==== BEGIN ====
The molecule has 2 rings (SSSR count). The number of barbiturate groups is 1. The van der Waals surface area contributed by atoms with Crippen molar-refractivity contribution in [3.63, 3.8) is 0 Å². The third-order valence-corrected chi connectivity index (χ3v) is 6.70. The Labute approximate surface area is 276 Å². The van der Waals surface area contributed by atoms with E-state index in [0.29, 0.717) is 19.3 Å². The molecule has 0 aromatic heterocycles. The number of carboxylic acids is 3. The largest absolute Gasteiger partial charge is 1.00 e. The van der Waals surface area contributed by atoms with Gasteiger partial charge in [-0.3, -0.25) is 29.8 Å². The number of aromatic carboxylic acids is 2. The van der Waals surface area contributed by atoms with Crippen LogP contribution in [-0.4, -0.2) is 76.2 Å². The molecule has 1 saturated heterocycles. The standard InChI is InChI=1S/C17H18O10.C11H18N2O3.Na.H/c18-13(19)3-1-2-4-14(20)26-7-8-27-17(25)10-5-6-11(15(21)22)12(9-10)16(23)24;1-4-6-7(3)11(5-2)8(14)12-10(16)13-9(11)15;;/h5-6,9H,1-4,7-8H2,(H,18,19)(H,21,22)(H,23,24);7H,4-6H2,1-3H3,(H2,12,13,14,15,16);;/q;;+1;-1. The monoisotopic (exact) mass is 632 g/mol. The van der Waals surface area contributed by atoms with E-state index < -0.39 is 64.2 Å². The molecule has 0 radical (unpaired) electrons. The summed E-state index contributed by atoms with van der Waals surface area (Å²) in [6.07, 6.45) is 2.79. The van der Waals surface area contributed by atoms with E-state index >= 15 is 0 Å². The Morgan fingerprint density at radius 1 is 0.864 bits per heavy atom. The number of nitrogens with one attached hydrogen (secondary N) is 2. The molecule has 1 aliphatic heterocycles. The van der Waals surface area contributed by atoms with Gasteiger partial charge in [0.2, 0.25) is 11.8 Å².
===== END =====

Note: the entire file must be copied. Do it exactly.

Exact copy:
The molecule has 2 rings (SSSR count). The number of barbiturate groups is 1. The van der Waals surface area contributed by atoms with Crippen molar-refractivity contribution in [3.63, 3.8) is 0 Å². The third-order valence-corrected chi connectivity index (χ3v) is 6.70. The Labute approximate surface area is 276 Å². The van der Waals surface area contributed by atoms with E-state index in [0.29, 0.717) is 19.3 Å². The molecule has 0 aromatic heterocycles. The number of carboxylic acids is 3. The largest absolute Gasteiger partial charge is 1.00 e. The van der Waals surface area contributed by atoms with Gasteiger partial charge in [-0.3, -0.25) is 29.8 Å². The number of aromatic carboxylic acids is 2. The van der Waals surface area contributed by atoms with Crippen LogP contribution in [-0.4, -0.2) is 76.2 Å². The molecule has 1 saturated heterocycles. The standard InChI is InChI=1S/C17H18O10.C11H18N2O3.Na.H/c18-13(19)3-1-2-4-14(20)26-7-8-27-17(25)10-5-6-11(15(21)22)12(9-10)16(23)24;1-4-6-7(3)11(5-2)8(14)12-10(16)13-9(11)15;;/h5-6,9H,1-4,7-8H2,(H,18,19)(H,21,22)(H,23,24);7H,4-6H2,1-3H3,(H2,12,13,14,15,16);;/q;;+1;-1. The monoisotopic (exact) mass is 632 g/mol. The van der Waals surface area contributed by atoms with E-state index < -0.39 is 64.2 Å². The molecule has 0 radical (unpaired) electrons. The summed E-state index contributed by atoms with van der Waals surface area (Å²) in [6.07, 6.45) is 2.79. The van der Waals surface area contributed by atoms with E-state index >= 15 is 0 Å². The Morgan fingerprint density at radius 1 is 0.864 bits per heavy atom. The number of nitrogens with one attached hydrogen (secondary N) is 2. The molecule has 1 aliphatic heterocycles. The van der Waals surface area contributed by atoms with Gasteiger partial charge in [0.2, 0.25) is 11.8 Å².